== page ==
With a little magical Apex hand-waving, you can indeed send your email just the way you want to.

Consider this code:
1 // Pick a dummy Contact
2 Contact c = [select id, Email from Contact where email <> null limit 1];
4 // Construct the list of emails we want to send
5 List<Messaging.SingleEmailMessage> lstMsgs = new List<Messaging.SingleEmailMessage>();
7 Messaging.SingleEmailMessage msg = new Messaging.SingleEmailMessage();
8 msg.setTemplateId( [select id from EmailTemplate where DeveloperName='My_Email_Template'].id );
9 msg.setWhatId( [select id from Account limit 1].id );
10 msg.setTargetObjectId(c.id);
11 msg.setToAddresses(new List<String>{'random_address@test.com'});
13 lstMsgs.add(msg);
15 // Send the emails in a transaction, then roll it back
16 Savepoint sp = Database.setSavepoint();
17 Messaging.sendEmail(lstMsgs);
18 Database.rollback(sp);
20 // For each SingleEmailMessage that was just populated by the sendEmail() method, copy its
21 // contents to a new SingleEmailMessage. Then send those new messages.
22 List<Messaging.SingleEmailMessage> lstMsgsToSend = new List<Messaging.SingleEmailMessage>();
23 for (Messaging.SingleEmailMessage email : lstMsgs) {
24 Messaging.SingleEmailMessage emailToSend = new Messaging.SingleEmailMessage();
25 emailToSend.setToAddresses(email.getToAddresses());
26 emailToSend.setPlainTextBody(email.getPlainTextBody());
27 emailToSend.setHTMLBody(email.getHTMLBody());
28 emailToSend.setSubject(email.getSubject());
29 lstMsgsToSend.add(emailToSend);
30 }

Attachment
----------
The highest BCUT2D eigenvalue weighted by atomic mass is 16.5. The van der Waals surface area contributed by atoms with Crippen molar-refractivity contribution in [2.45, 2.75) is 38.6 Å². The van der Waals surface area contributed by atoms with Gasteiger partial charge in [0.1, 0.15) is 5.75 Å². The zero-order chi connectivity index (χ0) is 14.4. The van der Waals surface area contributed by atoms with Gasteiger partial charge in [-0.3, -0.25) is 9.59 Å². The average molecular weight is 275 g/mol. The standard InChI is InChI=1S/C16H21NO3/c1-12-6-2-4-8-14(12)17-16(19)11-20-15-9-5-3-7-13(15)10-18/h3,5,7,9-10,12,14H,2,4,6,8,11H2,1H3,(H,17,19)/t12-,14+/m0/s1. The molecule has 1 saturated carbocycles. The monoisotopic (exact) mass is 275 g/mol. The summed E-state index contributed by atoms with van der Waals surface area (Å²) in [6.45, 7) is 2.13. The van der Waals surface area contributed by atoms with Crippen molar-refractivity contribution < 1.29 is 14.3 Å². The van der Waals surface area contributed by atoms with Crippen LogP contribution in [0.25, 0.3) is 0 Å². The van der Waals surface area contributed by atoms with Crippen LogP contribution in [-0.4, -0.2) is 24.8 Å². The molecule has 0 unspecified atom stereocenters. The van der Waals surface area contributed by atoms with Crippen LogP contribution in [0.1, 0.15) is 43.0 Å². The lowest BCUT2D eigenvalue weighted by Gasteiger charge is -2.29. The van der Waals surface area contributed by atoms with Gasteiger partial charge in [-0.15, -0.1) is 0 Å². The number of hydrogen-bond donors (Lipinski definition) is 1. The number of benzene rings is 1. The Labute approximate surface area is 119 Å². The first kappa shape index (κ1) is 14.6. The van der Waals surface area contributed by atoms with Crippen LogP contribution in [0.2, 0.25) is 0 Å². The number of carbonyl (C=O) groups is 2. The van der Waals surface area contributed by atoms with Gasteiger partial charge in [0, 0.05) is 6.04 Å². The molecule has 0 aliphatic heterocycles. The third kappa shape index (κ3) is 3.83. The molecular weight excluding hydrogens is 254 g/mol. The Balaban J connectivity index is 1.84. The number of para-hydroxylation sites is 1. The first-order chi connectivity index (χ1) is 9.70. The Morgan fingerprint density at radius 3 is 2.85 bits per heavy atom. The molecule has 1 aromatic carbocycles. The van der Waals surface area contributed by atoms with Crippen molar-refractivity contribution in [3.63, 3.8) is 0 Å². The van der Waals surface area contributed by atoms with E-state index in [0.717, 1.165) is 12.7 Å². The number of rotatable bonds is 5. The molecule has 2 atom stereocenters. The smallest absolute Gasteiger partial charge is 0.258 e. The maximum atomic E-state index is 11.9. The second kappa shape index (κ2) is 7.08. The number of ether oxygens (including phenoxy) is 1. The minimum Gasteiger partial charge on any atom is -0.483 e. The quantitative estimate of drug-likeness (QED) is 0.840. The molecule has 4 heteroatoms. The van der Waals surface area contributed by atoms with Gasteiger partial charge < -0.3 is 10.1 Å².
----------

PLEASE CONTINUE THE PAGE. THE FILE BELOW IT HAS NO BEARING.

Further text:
31 Messaging.sendEmail(lstMsgsToSend);

In lines 1-14, we begin by constructing an email message using a WhatID that refers to some random Contact. As long as our email template doesn’t use “recipient” merge fields, it doesn’t matter which Contact we pick: we’re never going to actually send the email message to that Contact.

In lines 16-18, we set a savepoint, send the email, and then roll back the transaction. The key here is to understand that Salesforce doesn’t send an email immediately when the sendEmail method is executed. Instead, Salesforce waits until the very end of the transaction. If you roll back the transaction, Salesforce doesn’t send the email at all.

If sendEmail doesn’t actually send the email message, why bother calling it? Because when you call sendEmail, Salesforce populates the email message’s Subject, Body, PlainTextBody, and HTMLBody based on the Email Template, TargetObjectId, and What ID. When you roll back the transaction, Salesforce retains the populated values in the Subject, Body, and other fields. So after you roll back the transaction, you can construct a new SingleEmailMessage, and copy the Subject, Body, and other values from the populated message into the new message. Your new message is able to leverage the work that the email template did, but because your new message doesn’t refer to the email template, you don’t have to provide the emailTemplateId, TargetObjectId or WhatID, and you’re no longer bound by the requirement to specify a Contact for the WhatID. You can send your email to whomever you want, leveraging a Subject and Body that were created by an Email Template.

Ref : Sending Emails in Salesforce to Non-Contacts Using Apex